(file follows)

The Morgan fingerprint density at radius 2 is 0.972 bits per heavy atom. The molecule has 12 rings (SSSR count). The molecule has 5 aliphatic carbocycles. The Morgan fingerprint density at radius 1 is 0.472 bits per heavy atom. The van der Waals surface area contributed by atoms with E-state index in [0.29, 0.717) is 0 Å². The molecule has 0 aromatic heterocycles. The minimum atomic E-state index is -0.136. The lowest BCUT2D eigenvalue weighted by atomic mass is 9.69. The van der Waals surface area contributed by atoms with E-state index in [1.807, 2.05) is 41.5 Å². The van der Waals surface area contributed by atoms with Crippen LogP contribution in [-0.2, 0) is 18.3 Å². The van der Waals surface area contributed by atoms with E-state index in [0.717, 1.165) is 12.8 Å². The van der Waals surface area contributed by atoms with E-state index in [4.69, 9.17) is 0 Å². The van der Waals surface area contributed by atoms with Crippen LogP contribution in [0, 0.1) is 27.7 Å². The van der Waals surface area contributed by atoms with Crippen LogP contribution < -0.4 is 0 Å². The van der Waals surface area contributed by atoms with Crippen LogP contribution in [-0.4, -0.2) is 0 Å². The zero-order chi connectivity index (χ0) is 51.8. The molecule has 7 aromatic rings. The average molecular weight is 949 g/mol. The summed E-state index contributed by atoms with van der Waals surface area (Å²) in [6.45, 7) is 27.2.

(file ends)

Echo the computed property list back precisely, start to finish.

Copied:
The Morgan fingerprint density at radius 2 is 0.972 bits per heavy atom. The molecule has 12 rings (SSSR count). The molecule has 5 aliphatic carbocycles. The Morgan fingerprint density at radius 1 is 0.472 bits per heavy atom. The van der Waals surface area contributed by atoms with E-state index in [0.29, 0.717) is 0 Å². The molecule has 0 aromatic heterocycles. The minimum atomic E-state index is -0.136. The lowest BCUT2D eigenvalue weighted by atomic mass is 9.69. The van der Waals surface area contributed by atoms with E-state index in [1.807, 2.05) is 41.5 Å². The van der Waals surface area contributed by atoms with Crippen LogP contribution in [-0.2, 0) is 18.3 Å². The van der Waals surface area contributed by atoms with E-state index in [0.717, 1.165) is 12.8 Å². The van der Waals surface area contributed by atoms with E-state index in [4.69, 9.17) is 0 Å². The van der Waals surface area contributed by atoms with Crippen LogP contribution in [0, 0.1) is 27.7 Å². The van der Waals surface area contributed by atoms with Crippen LogP contribution < -0.4 is 0 Å². The van der Waals surface area contributed by atoms with Crippen LogP contribution in [-0.4, -0.2) is 0 Å². The zero-order chi connectivity index (χ0) is 51.8. The molecule has 7 aromatic rings. The average molecular weight is 949 g/mol. The summed E-state index contributed by atoms with van der Waals surface area (Å²) in [6.45, 7) is 27.2.